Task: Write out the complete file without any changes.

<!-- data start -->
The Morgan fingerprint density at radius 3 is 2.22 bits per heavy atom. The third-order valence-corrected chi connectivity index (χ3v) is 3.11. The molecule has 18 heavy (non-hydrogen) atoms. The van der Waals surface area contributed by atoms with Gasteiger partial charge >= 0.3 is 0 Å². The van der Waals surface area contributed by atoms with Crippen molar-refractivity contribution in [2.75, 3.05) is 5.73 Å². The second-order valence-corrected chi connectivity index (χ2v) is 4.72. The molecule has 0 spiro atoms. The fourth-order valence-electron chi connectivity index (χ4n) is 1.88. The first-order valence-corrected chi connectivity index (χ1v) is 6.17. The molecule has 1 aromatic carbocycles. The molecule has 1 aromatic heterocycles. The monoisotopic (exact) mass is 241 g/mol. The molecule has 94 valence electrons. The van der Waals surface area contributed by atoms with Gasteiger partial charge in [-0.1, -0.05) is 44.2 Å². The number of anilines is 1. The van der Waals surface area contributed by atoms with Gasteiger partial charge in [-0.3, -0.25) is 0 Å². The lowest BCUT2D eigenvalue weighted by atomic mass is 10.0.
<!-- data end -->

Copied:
The Morgan fingerprint density at radius 3 is 2.22 bits per heavy atom. The third-order valence-corrected chi connectivity index (χ3v) is 3.11. The molecule has 18 heavy (non-hydrogen) atoms. The van der Waals surface area contributed by atoms with Gasteiger partial charge >= 0.3 is 0 Å². The van der Waals surface area contributed by atoms with Crippen molar-refractivity contribution in [2.75, 3.05) is 5.73 Å². The second-order valence-corrected chi connectivity index (χ2v) is 4.72. The molecule has 0 spiro atoms. The fourth-order valence-electron chi connectivity index (χ4n) is 1.88. The first-order valence-corrected chi connectivity index (χ1v) is 6.17. The molecule has 1 aromatic carbocycles. The molecule has 1 aromatic heterocycles. The monoisotopic (exact) mass is 241 g/mol. The molecule has 94 valence electrons. The van der Waals surface area contributed by atoms with Gasteiger partial charge in [-0.1, -0.05) is 44.2 Å². The number of anilines is 1. The van der Waals surface area contributed by atoms with Gasteiger partial charge in [-0.3, -0.25) is 0 Å². The lowest BCUT2D eigenvalue weighted by atomic mass is 10.0.